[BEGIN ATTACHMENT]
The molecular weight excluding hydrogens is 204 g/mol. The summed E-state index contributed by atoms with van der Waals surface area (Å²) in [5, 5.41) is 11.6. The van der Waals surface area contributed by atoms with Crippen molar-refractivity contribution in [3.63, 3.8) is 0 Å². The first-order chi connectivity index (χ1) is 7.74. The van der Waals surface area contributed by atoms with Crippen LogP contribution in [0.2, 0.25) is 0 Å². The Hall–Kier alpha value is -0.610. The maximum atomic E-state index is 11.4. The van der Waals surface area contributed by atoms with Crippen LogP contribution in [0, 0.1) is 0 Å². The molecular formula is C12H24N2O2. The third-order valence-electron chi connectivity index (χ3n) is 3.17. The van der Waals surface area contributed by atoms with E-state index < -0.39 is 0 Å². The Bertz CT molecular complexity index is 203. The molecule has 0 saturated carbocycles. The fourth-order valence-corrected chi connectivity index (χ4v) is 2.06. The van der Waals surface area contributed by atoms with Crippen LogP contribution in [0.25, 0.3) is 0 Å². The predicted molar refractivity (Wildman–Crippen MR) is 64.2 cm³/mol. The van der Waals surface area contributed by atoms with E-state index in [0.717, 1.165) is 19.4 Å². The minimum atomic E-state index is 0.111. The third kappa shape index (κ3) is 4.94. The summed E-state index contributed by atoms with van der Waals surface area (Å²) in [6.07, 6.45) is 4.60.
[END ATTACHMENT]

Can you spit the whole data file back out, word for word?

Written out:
The molecular weight excluding hydrogens is 204 g/mol. The summed E-state index contributed by atoms with van der Waals surface area (Å²) in [5, 5.41) is 11.6. The van der Waals surface area contributed by atoms with Crippen molar-refractivity contribution in [3.63, 3.8) is 0 Å². The first-order chi connectivity index (χ1) is 7.74. The van der Waals surface area contributed by atoms with Crippen LogP contribution in [0.2, 0.25) is 0 Å². The Hall–Kier alpha value is -0.610. The maximum atomic E-state index is 11.4. The van der Waals surface area contributed by atoms with Crippen LogP contribution in [0, 0.1) is 0 Å². The molecular formula is C12H24N2O2. The third-order valence-electron chi connectivity index (χ3n) is 3.17. The van der Waals surface area contributed by atoms with E-state index < -0.39 is 0 Å². The Bertz CT molecular complexity index is 203. The molecule has 0 saturated carbocycles. The fourth-order valence-corrected chi connectivity index (χ4v) is 2.06. The van der Waals surface area contributed by atoms with Crippen LogP contribution in [0.25, 0.3) is 0 Å². The predicted molar refractivity (Wildman–Crippen MR) is 64.2 cm³/mol. The van der Waals surface area contributed by atoms with E-state index in [0.717, 1.165) is 19.4 Å². The minimum atomic E-state index is 0.111. The third kappa shape index (κ3) is 4.94. The summed E-state index contributed by atoms with van der Waals surface area (Å²) in [6.07, 6.45) is 4.60.